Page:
With expansive views of the Selkirks and a wildflower-lined trail, northeast Washington’s Sherlock Peak is an ideal August hike. While Abercrombie, its taller neighbor, receives all of the attention, Sherlock Peak is an equally gorgeous destination. For explorers with a little extra time, test this opinion by taking advantage of the nearby campground at Silver Creek and exploring both Sherlock and the more prominent Abercrombie (see Hike of the Month, October 2014 for a description of the long route for this hike). But if you only have time to explore one, try Sherlock for the trail less traveled.
Hikers will pass the remains of the Keystone Mine in the early portion of the hike, and there are additional old mines nearby. The early miles of the hike are on an abandoned roadbed, which eventually narrows to nice singletrack switch-backing up the southwest flank of the mountain. At 3.4 miles each direction, the trail stops short of Sherlock’s summit at 6,365 feet. However, peak baggers can easily make it to the top by ascending the open slopes. Groups should consider fanning out to avoid beating a path through the fragile meadows. From the top, Abercrombie and Hooknose are the prominent peaks to the northeast. On a clear day, the views southeast extend to the Pend Oreille River.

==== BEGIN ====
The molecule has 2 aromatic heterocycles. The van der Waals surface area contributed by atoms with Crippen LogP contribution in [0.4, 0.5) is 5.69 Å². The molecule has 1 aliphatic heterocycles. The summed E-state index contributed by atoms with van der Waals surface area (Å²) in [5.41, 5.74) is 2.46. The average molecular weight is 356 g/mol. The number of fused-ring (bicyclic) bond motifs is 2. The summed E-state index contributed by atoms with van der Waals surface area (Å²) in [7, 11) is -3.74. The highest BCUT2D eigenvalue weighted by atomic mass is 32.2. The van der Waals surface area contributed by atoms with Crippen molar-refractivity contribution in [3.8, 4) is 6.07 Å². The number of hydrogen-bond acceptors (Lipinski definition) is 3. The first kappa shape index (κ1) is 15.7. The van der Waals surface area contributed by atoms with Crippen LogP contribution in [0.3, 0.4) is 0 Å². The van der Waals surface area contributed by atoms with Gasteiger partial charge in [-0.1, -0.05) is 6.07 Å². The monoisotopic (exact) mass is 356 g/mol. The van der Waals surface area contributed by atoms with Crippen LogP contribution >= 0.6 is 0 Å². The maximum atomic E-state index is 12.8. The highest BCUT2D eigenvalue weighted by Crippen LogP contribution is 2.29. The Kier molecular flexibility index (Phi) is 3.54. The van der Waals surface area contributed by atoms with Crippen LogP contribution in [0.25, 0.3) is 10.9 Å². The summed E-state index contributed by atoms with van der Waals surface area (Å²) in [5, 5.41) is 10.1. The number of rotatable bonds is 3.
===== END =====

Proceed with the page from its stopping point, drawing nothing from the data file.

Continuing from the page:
Adventurous hikers can take the unmaintained route leading to Gunsight Pass and South Fork Silver Creek Trail. Or, they can stick to the Sherlock Peak trail proper, which boasts rocky outcroppings with spectacular views, even without gaining the true summit. Time a visit right, and hikers may even be rewarded with ripe huckleberries along the trail.
Distance: 6.8 miles round-trip.
Getting There: Take Highway 395 north to Colville, then Highway 20 east to Aladdin Road. Continue 25.5 miles, then turn right on Deep Lake/Boundary Road. Continue 7.3 miles, passing Deep Lake, then turn right on Silver Creek Road, which becomes Forest Service road 4720. Take a slight right and follow the signs to road 75, which ends at the Sherlock Peak trailhead. No pass/permit required. //
Holly Weiler wrote about the Thunder Creek loop in July.